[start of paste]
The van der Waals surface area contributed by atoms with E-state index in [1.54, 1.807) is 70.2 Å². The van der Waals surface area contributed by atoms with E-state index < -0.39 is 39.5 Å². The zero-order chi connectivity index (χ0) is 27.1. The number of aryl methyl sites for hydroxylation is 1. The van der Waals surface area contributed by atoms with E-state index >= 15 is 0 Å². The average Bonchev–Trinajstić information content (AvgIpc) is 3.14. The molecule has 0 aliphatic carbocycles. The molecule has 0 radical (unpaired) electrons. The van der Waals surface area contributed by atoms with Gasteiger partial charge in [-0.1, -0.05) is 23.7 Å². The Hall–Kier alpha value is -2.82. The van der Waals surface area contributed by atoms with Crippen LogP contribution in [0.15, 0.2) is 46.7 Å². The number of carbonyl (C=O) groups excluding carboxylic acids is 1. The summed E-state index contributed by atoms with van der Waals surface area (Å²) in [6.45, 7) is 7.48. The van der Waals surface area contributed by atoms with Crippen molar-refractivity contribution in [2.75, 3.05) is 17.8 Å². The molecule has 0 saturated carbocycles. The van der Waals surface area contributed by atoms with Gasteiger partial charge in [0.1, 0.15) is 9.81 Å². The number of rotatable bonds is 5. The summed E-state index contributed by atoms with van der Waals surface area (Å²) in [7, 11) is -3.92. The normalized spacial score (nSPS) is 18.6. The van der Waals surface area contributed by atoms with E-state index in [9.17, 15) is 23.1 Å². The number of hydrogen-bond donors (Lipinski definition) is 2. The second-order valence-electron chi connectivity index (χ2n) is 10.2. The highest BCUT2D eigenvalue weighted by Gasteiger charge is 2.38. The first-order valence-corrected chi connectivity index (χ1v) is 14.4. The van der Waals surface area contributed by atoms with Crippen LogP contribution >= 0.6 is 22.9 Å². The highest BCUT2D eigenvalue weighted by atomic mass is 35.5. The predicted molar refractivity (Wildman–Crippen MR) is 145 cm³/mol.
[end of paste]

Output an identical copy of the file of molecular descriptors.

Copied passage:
The van der Waals surface area contributed by atoms with E-state index in [1.54, 1.807) is 70.2 Å². The van der Waals surface area contributed by atoms with E-state index < -0.39 is 39.5 Å². The zero-order chi connectivity index (χ0) is 27.1. The number of aryl methyl sites for hydroxylation is 1. The van der Waals surface area contributed by atoms with E-state index >= 15 is 0 Å². The average Bonchev–Trinajstić information content (AvgIpc) is 3.14. The molecule has 0 aliphatic carbocycles. The molecule has 0 radical (unpaired) electrons. The van der Waals surface area contributed by atoms with Gasteiger partial charge in [-0.1, -0.05) is 23.7 Å². The Hall–Kier alpha value is -2.82. The van der Waals surface area contributed by atoms with Crippen LogP contribution in [0.15, 0.2) is 46.7 Å². The number of carbonyl (C=O) groups excluding carboxylic acids is 1. The summed E-state index contributed by atoms with van der Waals surface area (Å²) in [6.45, 7) is 7.48. The van der Waals surface area contributed by atoms with Crippen molar-refractivity contribution in [2.75, 3.05) is 17.8 Å². The molecule has 0 saturated carbocycles. The van der Waals surface area contributed by atoms with Gasteiger partial charge in [0.1, 0.15) is 9.81 Å². The number of rotatable bonds is 5. The summed E-state index contributed by atoms with van der Waals surface area (Å²) in [7, 11) is -3.92. The normalized spacial score (nSPS) is 18.6. The van der Waals surface area contributed by atoms with E-state index in [9.17, 15) is 23.1 Å². The number of hydrogen-bond donors (Lipinski definition) is 2. The second-order valence-electron chi connectivity index (χ2n) is 10.2. The highest BCUT2D eigenvalue weighted by Gasteiger charge is 2.38. The first-order valence-corrected chi connectivity index (χ1v) is 14.4. The van der Waals surface area contributed by atoms with Crippen LogP contribution >= 0.6 is 22.9 Å². The highest BCUT2D eigenvalue weighted by atomic mass is 35.5. The predicted molar refractivity (Wildman–Crippen MR) is 145 cm³/mol.